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Lack of Image/Music Files


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#1 Phil123   Members   -  Reputation: 569

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Posted 21 January 2013 - 10:50 PM

Lately, I've been cloning games in C# with XNA (ex: tetris, bejeweled, and a few others) for the purposes of learning.  (Note that there isn't an extreme amount of polish as I'm doing this simply as an exercise).  Now that I have a basic understanding of how this stuff works I'd like to work on more advanced projects.  One that comes to mind (but may be slightly overboard for my current programming ability) is Final Fantasy Tactics.  The problem with this is I have absolutely no idea how I would ever get textures (or heck, music or sound) for more advanced projects like these (which is the only thing currently stopping me).

 

Before you say - "oh, just go to X website and download 7 images from there, and go to Y website and get 4 images from there" - I want to mention that these will not be polished products.  This is an exercise so if I have to hunt down images and whatnot then it simply ruins the entire point.

 

Any ideas?

 

(Note: I'm comfortable with C++, C# and XNA stuff, currently learning AS3 and Java in school, so if I should devote my time toward something else as a game programmer, I'm open to those suggestions as well).



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#2 ultramailman   Prime Members   -  Reputation: 1558

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Posted 22 January 2013 - 01:25 AM

Well if you don't want to get art from the internet, you can have someone create them for you, or you can create them yourself. If you create them yourself, you don't have to put in too much details, since you say they will not be polished.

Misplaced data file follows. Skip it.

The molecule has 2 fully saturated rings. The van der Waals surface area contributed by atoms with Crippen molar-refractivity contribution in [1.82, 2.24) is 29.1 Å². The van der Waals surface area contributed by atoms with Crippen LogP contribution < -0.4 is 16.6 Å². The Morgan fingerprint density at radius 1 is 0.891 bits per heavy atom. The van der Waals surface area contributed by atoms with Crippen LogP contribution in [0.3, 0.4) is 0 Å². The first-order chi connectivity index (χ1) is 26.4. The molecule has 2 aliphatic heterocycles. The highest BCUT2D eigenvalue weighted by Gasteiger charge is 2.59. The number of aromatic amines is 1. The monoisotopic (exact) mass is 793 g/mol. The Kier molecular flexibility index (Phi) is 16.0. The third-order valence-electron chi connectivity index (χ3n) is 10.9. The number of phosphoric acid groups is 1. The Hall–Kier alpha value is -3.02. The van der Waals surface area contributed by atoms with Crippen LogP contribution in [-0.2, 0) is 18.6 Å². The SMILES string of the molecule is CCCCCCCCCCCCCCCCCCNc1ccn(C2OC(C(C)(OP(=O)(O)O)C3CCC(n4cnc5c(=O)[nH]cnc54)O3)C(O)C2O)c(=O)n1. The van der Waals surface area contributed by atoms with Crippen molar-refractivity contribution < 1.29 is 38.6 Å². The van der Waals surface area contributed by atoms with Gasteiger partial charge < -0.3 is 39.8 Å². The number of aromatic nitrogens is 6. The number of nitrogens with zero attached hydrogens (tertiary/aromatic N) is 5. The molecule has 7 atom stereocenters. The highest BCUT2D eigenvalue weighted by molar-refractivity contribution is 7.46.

#3 Bacterius   Crossbones+   -  Reputation: 8178

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Posted 22 January 2013 - 01:33 AM

 Simple colored tiles for tetris or other simple games are quite easy to draw up yourself (even in paint if you know how the gradients work) but for anything more complicated you're going to want to either get someone better to draw them (unless you are an artist), download sprites from some website or just use programmer art...

 

But I fail to see how hunting down images from the internet ruins the entire point. How long can it possibly take to find some sprites you like? Plus since the games aren't going to be polished, I assume you are not going to sell them, therefore there are no licensing issues to worry about.


The slowsort algorithm is a perfect illustration of the multiply and surrender paradigm, which is perhaps the single most important paradigm in the development of reluctant algorithms. The basic multiply and surrender strategy consists in replacing the problem at hand by two or more subproblems, each slightly simpler than the original, and continue multiplying subproblems and subsubproblems recursively in this fashion as long as possible. At some point the subproblems will all become so simple that their solution can no longer be postponed, and we will have to surrender. Experience shows that, in most cases, by the time this point is reached the total work will be substantially higher than what could have been wasted by a more direct approach.

 

- Pessimal Algorithms and Simplexity Analysis


#4 Kylotan   Moderators   -  Reputation: 3329

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Posted 22 January 2013 - 07:05 AM

http://opengameart.org/

 

And more generally: http://unlikekinds.com/t/game-developer-resources



#5 Phil123   Members   -  Reputation: 569

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Posted 22 January 2013 - 10:47 PM

Thanks for the responses.  http://opengameart.org seems quite good, but I suppose I'll have to stick with working through programming books as I can't seem to find the package I'm looking for (example: here's the result, here are the required resources, now implement it).



#6 CC Ricers   Members   -  Reputation: 623

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Posted 23 January 2013 - 01:05 PM

Getting enough content is probably the biggest challenge of making an RPG.


Aside from Open Game Art, give http://blendswap.com/ a try. It's free and relatively new, but the quality of most of the content looks promising. Keep in mind that the site isn't made specifically for game art, but there is game-ready content available. If anything, you can just take the Blender scenes to render 2D images of character and scene sprites.


My development blog: Electronic Meteor




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